Node.js (Express.js is a simple web framework for it) seems like a nice replacement for say... Python or Java for your middle layer. So:
I came across this quite nice presentation from Js Conf discussing node.js and couchdb. It has a title you can't refuse: node.js + couchdb = Crazy Delicious. A formula only rivaled by Red Vines and Mr. Pibb. Anyway, this video hit me with this little number:
That's right node.js as your backend and your database as your middle. *starts twitching* Now it seems couchdb is sort of designed for this scenario with a create concurrent connection story, the ability to render html templates, and some kind of built in user security/session model. Also couchdb only speaks HTTP through a REST api. Quite the nice fit for interfacing with web clients it seems, but there are some bumps in this road. Couchdb is a bit of a sandbox.
It seems this model works by node.js listening on the _changes api from couchdb so that it can perform things that require sending e-mails, integrating with external services, manipulating multiple documents; things like that. How intriquing and unconventional.
This _changes api seems to allow for polling for updates since a previous one, long polling to get an single update when it happens, or a continuous streaming of updates as they happen. You can also implement filters for these so you get what you want. Pretty sexy sounding actually.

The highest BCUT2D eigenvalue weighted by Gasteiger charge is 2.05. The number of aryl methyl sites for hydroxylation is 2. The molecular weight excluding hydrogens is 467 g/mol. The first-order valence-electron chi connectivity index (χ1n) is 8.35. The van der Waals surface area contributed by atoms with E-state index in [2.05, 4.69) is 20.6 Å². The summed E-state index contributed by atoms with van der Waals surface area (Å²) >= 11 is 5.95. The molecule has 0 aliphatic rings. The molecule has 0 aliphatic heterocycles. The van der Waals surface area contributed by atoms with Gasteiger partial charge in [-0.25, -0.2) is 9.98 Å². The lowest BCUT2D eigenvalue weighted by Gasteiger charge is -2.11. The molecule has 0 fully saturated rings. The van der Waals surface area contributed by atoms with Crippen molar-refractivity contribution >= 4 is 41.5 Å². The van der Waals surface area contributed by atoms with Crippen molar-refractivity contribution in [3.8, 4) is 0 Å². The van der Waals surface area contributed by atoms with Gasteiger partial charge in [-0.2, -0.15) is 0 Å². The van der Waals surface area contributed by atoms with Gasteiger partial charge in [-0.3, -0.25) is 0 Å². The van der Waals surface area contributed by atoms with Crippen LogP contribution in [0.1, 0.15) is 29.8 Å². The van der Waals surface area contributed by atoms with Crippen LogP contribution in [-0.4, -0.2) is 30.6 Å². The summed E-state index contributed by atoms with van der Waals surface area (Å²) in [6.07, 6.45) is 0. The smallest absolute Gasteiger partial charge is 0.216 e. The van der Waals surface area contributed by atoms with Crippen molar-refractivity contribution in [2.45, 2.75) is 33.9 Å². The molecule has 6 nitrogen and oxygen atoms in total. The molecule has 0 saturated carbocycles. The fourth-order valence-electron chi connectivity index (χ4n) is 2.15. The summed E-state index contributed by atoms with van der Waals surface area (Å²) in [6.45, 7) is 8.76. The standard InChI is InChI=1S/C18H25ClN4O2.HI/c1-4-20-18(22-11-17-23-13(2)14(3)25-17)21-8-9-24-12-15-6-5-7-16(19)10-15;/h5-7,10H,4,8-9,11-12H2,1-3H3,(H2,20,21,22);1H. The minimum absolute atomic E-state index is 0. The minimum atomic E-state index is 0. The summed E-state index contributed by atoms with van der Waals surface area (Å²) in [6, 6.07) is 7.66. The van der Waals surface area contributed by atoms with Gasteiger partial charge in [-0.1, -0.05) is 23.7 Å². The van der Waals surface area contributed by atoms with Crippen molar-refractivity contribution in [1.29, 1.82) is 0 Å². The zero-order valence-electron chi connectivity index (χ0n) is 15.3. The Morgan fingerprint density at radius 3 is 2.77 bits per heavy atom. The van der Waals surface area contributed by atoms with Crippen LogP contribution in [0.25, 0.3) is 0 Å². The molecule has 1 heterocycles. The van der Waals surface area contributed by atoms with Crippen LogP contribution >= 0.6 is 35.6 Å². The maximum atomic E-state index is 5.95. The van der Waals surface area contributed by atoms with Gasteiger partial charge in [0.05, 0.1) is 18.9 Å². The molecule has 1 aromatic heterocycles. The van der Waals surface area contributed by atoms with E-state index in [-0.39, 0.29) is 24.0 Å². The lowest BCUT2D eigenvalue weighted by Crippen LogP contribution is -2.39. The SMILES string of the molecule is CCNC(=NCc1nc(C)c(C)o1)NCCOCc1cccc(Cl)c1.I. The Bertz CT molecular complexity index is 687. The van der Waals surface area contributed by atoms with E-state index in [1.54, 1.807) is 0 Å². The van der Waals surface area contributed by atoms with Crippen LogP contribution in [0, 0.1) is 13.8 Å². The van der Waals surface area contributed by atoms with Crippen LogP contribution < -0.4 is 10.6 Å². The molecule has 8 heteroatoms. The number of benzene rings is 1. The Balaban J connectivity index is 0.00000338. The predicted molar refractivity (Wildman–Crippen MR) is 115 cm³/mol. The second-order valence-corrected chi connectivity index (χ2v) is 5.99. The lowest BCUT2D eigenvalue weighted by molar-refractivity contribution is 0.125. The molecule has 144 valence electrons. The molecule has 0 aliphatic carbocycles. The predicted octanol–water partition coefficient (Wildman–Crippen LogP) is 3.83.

Node.js as a backend must mean a couple of things (I think). First thing that comes to mind is you could design a system that triggers events off of it's logging. So you log that the user wants to send an e-mail, then node.js picks that up, sends it, updates the document as sent. I'm not sure if that is a good design. It's interesting to think you log what you want to do, then it happens. The client just does a poll for that update and notifies the user it's complete.
Second thing that comes to mind is that you have to design your system around being asynchronous. The client code would write/update the documents, node.js would pick it up, perform the action, update the database. To my knowledge you couldn't do that synchronously. This is probably an advantage that you are forced into this.
Anyone think of some strange scenarios to show disadvantages of this scenario? In the "enterprise" world we seem to be moving towards message passing and message queuing... basically an asynchronous world.
The simple idea of CouchDB with a Node.js backend hit me pretty good. I want to explore this idea some more and hope to write a little project. Maybe a custom single social posting app thing. Post it once in my database then node.js picks it up and posts it to my Facebook, Twitter, maybe something else. Then have node.js pick up replies/comments and post them back into the database for a single social global view.